Clarke tells Oxbridge to shake off Brideshead image
Oxford and Cambridge universities need to shed their " Brideshead Revisited " image and make it clear they are open to people from all walks of life, education secretary Charles Clarke said today.
He was speaking as he published the government's plans for enforcing widening participation policies in return for being allowed to charge fees of up to £3,000 a year from 2006.
Universities required to sign Offa agreements
The Office for Fair Access will require universities to sign five-year "access agreements" before they can charge more than the current £1,100 a year maximum. Offa will have the power to fine universities or take away their right to charge higher fees. Universities will have to say how they will increase the value and amounts of bursaries and grants they offer to students from poor families and they will have to show they are encouraging state school pupils to consider applying. A-level grades would continue to be the "chief indicator" of achievement and potential, but Mr Clarke said there were also other ways of assessing whether people were likely to do well at university. Brunel University vice-chancellor Stephen Schwartz has been asked to draw up a report setting out "best practice" in this area. National Union of Students president Mandy Telford said: "We are delighted that universities will now employ a wide range of measures to ensure they are getting the very best students on the courses best suited to them. Unfortunately, the government only seems to have come up with this idea to placate fierce opposition to top-up fees."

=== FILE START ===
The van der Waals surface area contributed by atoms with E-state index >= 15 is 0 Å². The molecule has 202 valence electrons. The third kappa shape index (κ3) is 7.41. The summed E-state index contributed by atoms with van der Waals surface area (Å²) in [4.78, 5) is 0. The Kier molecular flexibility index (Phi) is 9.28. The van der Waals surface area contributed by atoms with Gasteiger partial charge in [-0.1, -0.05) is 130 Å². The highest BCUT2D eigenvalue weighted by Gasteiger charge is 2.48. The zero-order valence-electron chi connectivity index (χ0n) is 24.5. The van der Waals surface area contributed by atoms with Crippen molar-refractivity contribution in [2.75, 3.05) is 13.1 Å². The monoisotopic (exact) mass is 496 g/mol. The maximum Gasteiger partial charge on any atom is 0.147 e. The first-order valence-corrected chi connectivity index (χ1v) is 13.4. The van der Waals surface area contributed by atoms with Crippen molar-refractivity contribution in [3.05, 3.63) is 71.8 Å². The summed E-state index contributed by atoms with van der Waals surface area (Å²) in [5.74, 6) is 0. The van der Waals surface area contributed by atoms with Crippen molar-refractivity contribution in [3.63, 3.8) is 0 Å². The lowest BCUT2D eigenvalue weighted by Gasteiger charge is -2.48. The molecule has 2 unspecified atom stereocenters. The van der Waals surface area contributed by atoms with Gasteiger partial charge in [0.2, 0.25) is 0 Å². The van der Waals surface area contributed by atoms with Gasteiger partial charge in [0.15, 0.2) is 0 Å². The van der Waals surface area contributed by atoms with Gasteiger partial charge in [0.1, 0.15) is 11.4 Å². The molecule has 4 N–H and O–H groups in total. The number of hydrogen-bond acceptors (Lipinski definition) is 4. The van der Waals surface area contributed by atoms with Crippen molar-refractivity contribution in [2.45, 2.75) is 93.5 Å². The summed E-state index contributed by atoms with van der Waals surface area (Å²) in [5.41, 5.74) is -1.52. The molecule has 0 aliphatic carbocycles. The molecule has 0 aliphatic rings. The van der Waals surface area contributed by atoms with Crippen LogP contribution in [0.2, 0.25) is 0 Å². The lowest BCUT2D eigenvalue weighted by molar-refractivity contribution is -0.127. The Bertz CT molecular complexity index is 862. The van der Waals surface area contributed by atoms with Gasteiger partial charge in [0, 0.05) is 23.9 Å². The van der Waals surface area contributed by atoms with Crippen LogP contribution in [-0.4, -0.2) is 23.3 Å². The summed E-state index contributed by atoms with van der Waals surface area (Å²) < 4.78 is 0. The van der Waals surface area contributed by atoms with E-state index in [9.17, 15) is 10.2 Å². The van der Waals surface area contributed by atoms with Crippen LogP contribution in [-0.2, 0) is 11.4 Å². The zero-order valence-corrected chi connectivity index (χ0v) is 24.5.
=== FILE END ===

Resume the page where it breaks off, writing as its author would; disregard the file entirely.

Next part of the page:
EU pushes FP6 eastwards
The European Union has launched a €13 million (£9 million) scheme to encourage scientists in the 13 candidate countries to take part in the €17.5 billion sixth Framework programme.
University of Texas buys Watergate documents
Documents naming Watergate source "Deep Throat" have been excluded from the papers of Washington Post reporters Bob Woodward and Carl Bernstein acquired by the University of Texas at Austin. The university paid the journalists $5 million for 75 boxes of notebooks, scraps of paper and photographs. Documents naming their sources will remain confidential until the sources' death.
Two US colleges lose accreditation
Two historically black institutions in the southern states of the United States have been stripped of their accreditation and will lose federal financial aid. Despite debts of $ million (£17.4 million), the 122-year-old Morris Brown College in Atlanta, Georgia, pledged to remain open and seek reaccreditation, but Mary Holmes College in Mississippi is likely to merge with another institution.